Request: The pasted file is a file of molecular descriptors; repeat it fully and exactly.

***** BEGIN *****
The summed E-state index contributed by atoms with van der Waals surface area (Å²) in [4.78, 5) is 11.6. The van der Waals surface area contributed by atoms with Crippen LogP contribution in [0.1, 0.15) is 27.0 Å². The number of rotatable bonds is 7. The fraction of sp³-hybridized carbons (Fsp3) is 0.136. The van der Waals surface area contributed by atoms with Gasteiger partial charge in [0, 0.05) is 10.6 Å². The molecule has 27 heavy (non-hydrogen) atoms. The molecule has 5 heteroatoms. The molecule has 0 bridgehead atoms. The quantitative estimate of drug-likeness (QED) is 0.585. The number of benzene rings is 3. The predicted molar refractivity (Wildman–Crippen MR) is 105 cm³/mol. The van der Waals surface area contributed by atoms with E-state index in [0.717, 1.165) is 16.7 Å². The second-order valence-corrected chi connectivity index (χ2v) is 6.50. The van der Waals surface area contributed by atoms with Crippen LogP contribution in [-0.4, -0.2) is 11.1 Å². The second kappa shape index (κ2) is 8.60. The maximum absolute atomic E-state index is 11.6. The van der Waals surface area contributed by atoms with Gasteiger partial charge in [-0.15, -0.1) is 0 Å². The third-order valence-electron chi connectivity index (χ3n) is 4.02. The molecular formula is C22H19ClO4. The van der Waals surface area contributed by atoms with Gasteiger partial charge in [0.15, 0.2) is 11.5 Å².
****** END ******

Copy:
The summed E-state index contributed by atoms with van der Waals surface area (Å²) in [4.78, 5) is 11.6. The van der Waals surface area contributed by atoms with Crippen LogP contribution in [0.1, 0.15) is 27.0 Å². The number of rotatable bonds is 7. The fraction of sp³-hybridized carbons (Fsp3) is 0.136. The van der Waals surface area contributed by atoms with Gasteiger partial charge in [0, 0.05) is 10.6 Å². The molecule has 27 heavy (non-hydrogen) atoms. The molecule has 5 heteroatoms. The molecule has 0 bridgehead atoms. The quantitative estimate of drug-likeness (QED) is 0.585. The number of benzene rings is 3. The predicted molar refractivity (Wildman–Crippen MR) is 105 cm³/mol. The van der Waals surface area contributed by atoms with E-state index in [0.717, 1.165) is 16.7 Å². The second-order valence-corrected chi connectivity index (χ2v) is 6.50. The van der Waals surface area contributed by atoms with Crippen LogP contribution in [-0.4, -0.2) is 11.1 Å². The second kappa shape index (κ2) is 8.60. The maximum absolute atomic E-state index is 11.6. The van der Waals surface area contributed by atoms with Gasteiger partial charge in [-0.15, -0.1) is 0 Å². The third-order valence-electron chi connectivity index (χ3n) is 4.02. The molecular formula is C22H19ClO4. The van der Waals surface area contributed by atoms with Gasteiger partial charge in [0.15, 0.2) is 11.5 Å².